Supervising bot conversations
One advanced concept for bots built using the Microsoft Bot Framework is handing over conversations to human supervisors (or agents). For instance when the bot is no longer able to automatically process a request, or if the end-user of the bot is frustrated/stumped and wants some assistance.
There is already some great content out there on this concept which goes into more detail on the user scenarios: https://docs.microsoft.com/en-us/bot-framework/bot-design-pattern-handoff-human. In addition, I've collated some resources and tips below in order to assist you.
FlightBot: Example Bot-HandOff scenario
Let's look at an example high level scenario together, in which there are 3 participants:
- Dave (human) - Customer/bot end-user
- FlightBot (some code) - bot built using the MS Bot Framework
- Colin (human) - Call center booking agent
Flightbot has been developed to walk the user through a series of questions to capture travel location, dates etc. This turn-by-turn conversation can easily be automated by the bot. However, In this scenario Dave has very specific travel requirements and so wants to discuss with a booking agent directly. FlightBot see's the request for human assistance and alerts the call center booking agent (Colin) there is an end-user waiting for a response. Colin accepts the request and takes charge of the conversation, directly typing responses to Dave on behalf of FlightBot.
The request for human assistance does not need to be explicit. For example the sentiment of the users responses could be monitored and if reaches a certain threshold, the bot-handoff is initiated.
To understand the whole bot-handoff concept further, watch my colleague, Hannah Krager, give a great talk here: https://channel9.msdn.com/events/Build/2017/P4075
Assuming, you're still with me - it's time to get the code samples up and running:
A word of caution, the additional libraries to assist with this are in a state of heavy flux and provided as samples only. If you're ok with that, read on fellow bot developer <''>
If you're a Node.js fan, you can start here: https://github.com/palindromed/Bot-HandOff and read an article by Lilian Kasem, one of the authors of it here: https://www.microsoft.com/reallifecode/2017/06/30/bot-to-human-handover-in-node-js/. However, given the title of this article, I'm looking at the C# SDK.
Now, if you prefer C#, it's a little bit more trickier.
However, my colleague Tomi Paananen has created a great library to help available here: https://github.com/tompaana/intermediator-bot-sample. You can also read his accompanying blog post on this: http://tomipaananen.azurewebsites.net/?p=1851.
Again, did I mention these libraries are in a state of flux? I'll try and keep this post updated with changes 🙂 For transparency, the video samples shown below are actually based off my fork here: https://github.com/daltskin/intermediator-bot-sample (pull request outstanding).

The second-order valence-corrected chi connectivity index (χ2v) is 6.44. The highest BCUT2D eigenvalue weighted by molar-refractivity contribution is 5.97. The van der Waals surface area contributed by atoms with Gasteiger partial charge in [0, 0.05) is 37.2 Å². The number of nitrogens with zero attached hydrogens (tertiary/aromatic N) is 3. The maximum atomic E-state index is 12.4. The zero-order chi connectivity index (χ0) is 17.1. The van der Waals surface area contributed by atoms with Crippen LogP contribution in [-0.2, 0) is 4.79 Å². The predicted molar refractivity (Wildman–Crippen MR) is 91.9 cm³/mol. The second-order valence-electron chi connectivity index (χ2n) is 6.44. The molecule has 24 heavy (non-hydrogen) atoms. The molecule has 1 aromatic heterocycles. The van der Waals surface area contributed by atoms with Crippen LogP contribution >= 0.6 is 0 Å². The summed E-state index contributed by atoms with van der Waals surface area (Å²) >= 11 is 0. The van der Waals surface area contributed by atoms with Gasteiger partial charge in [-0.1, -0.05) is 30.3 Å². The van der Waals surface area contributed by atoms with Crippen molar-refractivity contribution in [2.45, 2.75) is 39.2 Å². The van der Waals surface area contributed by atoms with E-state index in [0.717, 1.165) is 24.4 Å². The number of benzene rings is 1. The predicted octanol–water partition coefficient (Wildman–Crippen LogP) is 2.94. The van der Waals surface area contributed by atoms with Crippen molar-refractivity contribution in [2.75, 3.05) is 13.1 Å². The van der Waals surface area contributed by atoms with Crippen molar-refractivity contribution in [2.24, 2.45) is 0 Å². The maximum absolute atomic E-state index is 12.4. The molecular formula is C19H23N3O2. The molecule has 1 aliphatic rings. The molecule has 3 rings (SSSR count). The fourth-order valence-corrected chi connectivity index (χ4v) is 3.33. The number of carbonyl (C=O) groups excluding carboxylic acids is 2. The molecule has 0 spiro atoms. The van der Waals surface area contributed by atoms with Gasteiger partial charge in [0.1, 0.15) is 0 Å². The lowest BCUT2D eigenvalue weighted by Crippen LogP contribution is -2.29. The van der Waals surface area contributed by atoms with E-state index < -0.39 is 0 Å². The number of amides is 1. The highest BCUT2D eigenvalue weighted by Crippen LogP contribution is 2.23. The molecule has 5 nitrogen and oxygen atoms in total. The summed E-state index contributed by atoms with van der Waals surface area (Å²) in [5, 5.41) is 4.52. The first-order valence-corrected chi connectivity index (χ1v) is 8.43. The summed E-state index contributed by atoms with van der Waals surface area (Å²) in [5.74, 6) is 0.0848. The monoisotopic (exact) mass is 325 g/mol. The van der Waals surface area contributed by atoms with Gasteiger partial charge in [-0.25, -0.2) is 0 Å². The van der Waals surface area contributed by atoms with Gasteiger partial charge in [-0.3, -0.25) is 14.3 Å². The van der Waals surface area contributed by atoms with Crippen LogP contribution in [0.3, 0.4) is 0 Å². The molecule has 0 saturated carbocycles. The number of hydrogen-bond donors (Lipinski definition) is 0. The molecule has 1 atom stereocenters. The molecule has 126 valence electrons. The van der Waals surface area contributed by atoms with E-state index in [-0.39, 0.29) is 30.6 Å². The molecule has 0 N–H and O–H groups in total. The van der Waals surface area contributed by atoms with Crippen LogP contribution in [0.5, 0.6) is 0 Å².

Update 15/08/2017: PR now merged into repo: https://github.com/tompaana/intermediator-bot-sample
In addition, there are a few moving parts to getting this up and running depending which scenario you want you agents/supervisors to use. When debugging this locally, you'll end up with quite a few windows open as you need to run a number of things.
Scenario 1: Channel <-> channel
This is the most straight forward, all you'll need is your bot running and then use different channels to simulate different users. In the video I use a combination of Skype, Webchat and Slack. I then use Slack as the supervisor channel by running: "agent watch". This begins listening for any requests for assistance to the bot - instigated by any use of the term "human" from the end-user.
Here are some other Agent commands you can run followed by the accompanying results:
- Agent options - menu list of commands that you can run
- Agent waiting - display all pending human hand-off requests
Scenario 2: Channel <-> call center (Agent UI)
If you're looking for the Agent UI scenario you'll also need the Webchat agent written by Bill Barnes here: https://github.com/billba/agent as well as the intermediator C# sample bot running locally (again follow the Readme.md to ensure you're endpoints are correctly configured with ngrok/bot framework portal settings).
To get it to build I needed to run the following commands:
npm install firstname.lastname@example.org npm run build npm run start
The Agent will then poll against your bot endpoint eg: http://803705b8.ngrok.io/api/agent/1 - looking to see if it needs to spin up any webchat controls for any user requesting a "human" to talk to. The nice feature of this scenario is that a single agent can manage multiple conversations at a time. The video below shows what this looks like to setup and run with a a user requesting assistance on Skype: